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Two Houston-area dogs die from heat distress, SPCA says

The Houston SPCA said one of the dog's body temperatures registered over 104 degrees.

HOUSTON — Two dogs died from the heat Monday after being left outside with no access to water, food or shade, according to the Houston SPCA.

One of the incidents happened in northwest Houston and the other in southeast Houston.

The Houston SPCA said one of the dog's body temperatures registered over 104 degrees from being left in the blistering heat with temperatures nearing the triple digits.

RELATED: How to stay safe in dangerous triple-digit heat

Both of these incidents are being investigated by the Houston SPCA and the Harris County Constable Precinct 1 Office. 

A new law to protect outdoor dogs in Texas went into effect in January. 

Under the Safe Outdoor Dogs Act passed by the Texas legislature last fall, it is a criminal offense -- rather than a misdemeanor -- to unlawfully restrain dogs. That includes chaining them without shelter and water.

The law also defines what qualifies as an adequate shelter for a dog, which includes protection from extreme temperatures  

How to keep pets safe from the heat

Houston's heat is no joke and we have to make sure we not only protect ourselves but also our four-legged family members. 

Before you let your pets go outside, make sure you take some precautions because when the air is hot, the ground is even worse.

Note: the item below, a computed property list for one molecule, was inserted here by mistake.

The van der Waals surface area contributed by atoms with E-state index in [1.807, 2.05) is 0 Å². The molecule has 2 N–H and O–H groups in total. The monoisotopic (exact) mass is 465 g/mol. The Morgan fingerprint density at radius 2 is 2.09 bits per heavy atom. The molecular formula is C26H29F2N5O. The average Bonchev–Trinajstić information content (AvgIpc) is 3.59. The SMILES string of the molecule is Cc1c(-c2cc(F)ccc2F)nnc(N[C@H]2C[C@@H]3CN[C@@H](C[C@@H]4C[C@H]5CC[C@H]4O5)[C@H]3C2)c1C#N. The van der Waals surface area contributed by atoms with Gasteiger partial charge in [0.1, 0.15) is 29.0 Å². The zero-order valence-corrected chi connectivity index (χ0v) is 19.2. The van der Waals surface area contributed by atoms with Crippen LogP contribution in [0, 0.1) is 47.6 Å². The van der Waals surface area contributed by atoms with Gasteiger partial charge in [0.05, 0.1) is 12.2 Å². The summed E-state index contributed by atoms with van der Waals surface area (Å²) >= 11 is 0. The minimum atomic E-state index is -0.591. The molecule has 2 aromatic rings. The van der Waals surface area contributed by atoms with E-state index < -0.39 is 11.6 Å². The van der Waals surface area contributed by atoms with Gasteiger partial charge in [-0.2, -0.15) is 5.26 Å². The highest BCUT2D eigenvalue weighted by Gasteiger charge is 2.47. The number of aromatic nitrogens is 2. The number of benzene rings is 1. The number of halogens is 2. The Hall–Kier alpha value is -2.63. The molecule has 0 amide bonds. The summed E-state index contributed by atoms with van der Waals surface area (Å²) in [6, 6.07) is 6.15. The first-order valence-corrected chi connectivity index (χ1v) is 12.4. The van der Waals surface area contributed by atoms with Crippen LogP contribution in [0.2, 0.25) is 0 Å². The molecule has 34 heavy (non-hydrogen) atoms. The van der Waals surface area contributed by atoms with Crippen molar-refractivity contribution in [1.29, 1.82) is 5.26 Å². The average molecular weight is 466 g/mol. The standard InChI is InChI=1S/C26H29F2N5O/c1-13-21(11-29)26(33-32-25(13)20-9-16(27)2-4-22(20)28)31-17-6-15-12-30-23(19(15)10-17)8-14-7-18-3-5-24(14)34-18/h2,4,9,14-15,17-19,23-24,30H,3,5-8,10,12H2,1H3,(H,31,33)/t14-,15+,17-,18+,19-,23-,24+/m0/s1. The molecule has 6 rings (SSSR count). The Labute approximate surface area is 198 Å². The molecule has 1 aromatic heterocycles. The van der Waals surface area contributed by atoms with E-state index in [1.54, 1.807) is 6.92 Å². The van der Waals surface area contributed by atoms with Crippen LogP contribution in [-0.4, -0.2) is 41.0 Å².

“We don’t think about it because the dogs just keep up with us because they love us so much," dog owner Trent Thomas said. 

The Houston SPCA offers these tips to protect your animals: 

  • Bring your pets inside during extreme temperatures. 
  • Know where your pets are during the heat of the day. As the sun shifts, the shade may no longer be adequate. 
  • Check on them often. Water can evaporate when it’s hot outside, and pets can tip over water bowls, leaving them without proper hydration.

RELATED: Keep pets safe: Houston heat can be just as dangerous for four-legged family members

BARC has tips too.

“Walk in the grass, walking at later hours where it’s cooler outside, so the pavement is not as hot for them," BARC Public Information Officer Cory Stottlemyer said. 

Signs of heatstroke in pets include:

  • Heavy panting 
  • Drooling 
  • Vomiting 
  • Diarrhea 
  • Uncoordinated movements, lethargic

“If the heat is going to be affecting you as a person, it’s going to be affecting your animals as well," Stottlemyer said. 

If you see an animal in distress, please call the Houston SPCA at 713-869-7722 immediately.

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